- The Washington Times - Sunday, April 18, 2021

Saudi and Iranian officials held secret talks in Iraq earlier this month to try to tamp down a raging regional struggle for influence, the Financial Times reported Sunday.

The reported meeting in Baghdad between the two bitter rivals would be the first such encounter since diplomatic relations were severed in 2016 and provide a possible hint of a thaw between the region’s leading Sunni Muslim and Shiite Muslim powers.

The Trump administration had made Riyadh the central focus of its strategy to unite Middle East countries against Tehran and contain its regional ambitions.

Saudi and Iranian sources were quick to deny the Financial Times account, which said the April 9 meeting had been brokered by Iraqi Prime Minister Mustafa al-Khadimi. Iraq has long feared that it would wind up being the central battleground should the Saudi and Iranian camps come to blows.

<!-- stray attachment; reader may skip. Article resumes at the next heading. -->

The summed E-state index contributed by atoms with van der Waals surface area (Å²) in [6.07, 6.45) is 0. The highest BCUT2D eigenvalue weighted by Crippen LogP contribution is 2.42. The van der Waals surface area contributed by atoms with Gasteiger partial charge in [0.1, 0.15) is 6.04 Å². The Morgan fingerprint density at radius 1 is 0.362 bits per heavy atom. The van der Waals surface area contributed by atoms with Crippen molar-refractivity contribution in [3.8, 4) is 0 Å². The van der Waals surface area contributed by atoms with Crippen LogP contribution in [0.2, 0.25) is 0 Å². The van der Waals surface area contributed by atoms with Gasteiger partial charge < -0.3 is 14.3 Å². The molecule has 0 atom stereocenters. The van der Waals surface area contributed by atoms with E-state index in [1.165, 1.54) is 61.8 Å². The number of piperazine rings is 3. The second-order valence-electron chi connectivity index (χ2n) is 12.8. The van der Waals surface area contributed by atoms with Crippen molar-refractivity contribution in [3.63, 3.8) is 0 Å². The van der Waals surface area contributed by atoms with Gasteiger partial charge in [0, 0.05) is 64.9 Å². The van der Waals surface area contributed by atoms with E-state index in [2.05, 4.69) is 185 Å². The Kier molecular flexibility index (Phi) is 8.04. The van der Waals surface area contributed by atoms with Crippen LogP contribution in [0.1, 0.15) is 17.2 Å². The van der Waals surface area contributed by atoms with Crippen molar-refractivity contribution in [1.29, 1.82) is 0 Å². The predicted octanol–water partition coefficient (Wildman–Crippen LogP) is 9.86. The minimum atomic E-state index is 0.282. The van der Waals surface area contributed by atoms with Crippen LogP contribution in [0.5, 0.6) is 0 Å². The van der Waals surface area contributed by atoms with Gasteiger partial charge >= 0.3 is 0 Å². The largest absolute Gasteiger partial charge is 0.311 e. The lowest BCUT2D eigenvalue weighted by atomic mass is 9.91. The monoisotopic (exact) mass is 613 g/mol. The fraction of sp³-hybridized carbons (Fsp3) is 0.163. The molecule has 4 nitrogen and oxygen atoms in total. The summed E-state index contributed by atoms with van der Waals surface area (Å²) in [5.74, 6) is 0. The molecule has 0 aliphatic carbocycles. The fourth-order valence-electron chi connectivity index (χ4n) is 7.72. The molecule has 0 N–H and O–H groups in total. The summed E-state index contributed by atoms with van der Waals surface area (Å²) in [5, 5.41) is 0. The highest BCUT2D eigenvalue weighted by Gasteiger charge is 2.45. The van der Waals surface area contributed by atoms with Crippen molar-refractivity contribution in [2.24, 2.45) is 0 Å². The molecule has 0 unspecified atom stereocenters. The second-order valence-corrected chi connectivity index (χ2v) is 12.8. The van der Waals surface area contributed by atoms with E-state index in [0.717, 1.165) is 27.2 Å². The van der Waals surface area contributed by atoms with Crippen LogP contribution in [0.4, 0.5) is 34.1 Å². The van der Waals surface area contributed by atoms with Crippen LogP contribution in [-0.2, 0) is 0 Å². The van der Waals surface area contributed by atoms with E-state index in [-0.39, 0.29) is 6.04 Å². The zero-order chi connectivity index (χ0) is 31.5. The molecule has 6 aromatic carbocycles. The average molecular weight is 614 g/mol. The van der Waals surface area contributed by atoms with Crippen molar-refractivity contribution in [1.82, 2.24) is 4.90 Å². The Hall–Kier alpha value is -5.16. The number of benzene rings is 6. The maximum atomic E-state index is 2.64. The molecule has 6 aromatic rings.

The talks reportedly dealt in part with attacks on Saudi Arabia by Iran-backed Houthi forces in Yemen and were described by the newspaper as “positive.” Heading the Saudi delegation was Khalid bin Ali al-Humaidan, the country’s intelligence chief, according to the Financial Times account.



The talks came as the Iranian regime has begun “indirect” talks with the Biden administration on reviving the 2015 Iranian nuclear deal rejected in 2018 by then-President Donald Trump.

Saudi Arabia and Israel were two of the loudest voices among U.S. allies opposing the agreement, warning that Tehran could not be trusted to keep its promises not to pursue a nuclear weapon.

Neither the official Saudi Press Agency nor Tehran’s Islamic Republic News Agency (IRNA) carried any mention of the meeting or the Financial Times report Sunday morning.

But a top Iranian diplomat over the weekend gave an unusually upbeat summary of the nuclear talks with the U.S. and other powers in Vienna last week.

“After days of intensive talks, it appears that we are now on the right track. But difficult way to go,” Iranian Deputy Foreign Minister Abbas Araqchi tweeted Saturday night. “Too soon to predict the result. Expert groups continue their hard work of clarifying important questions.”

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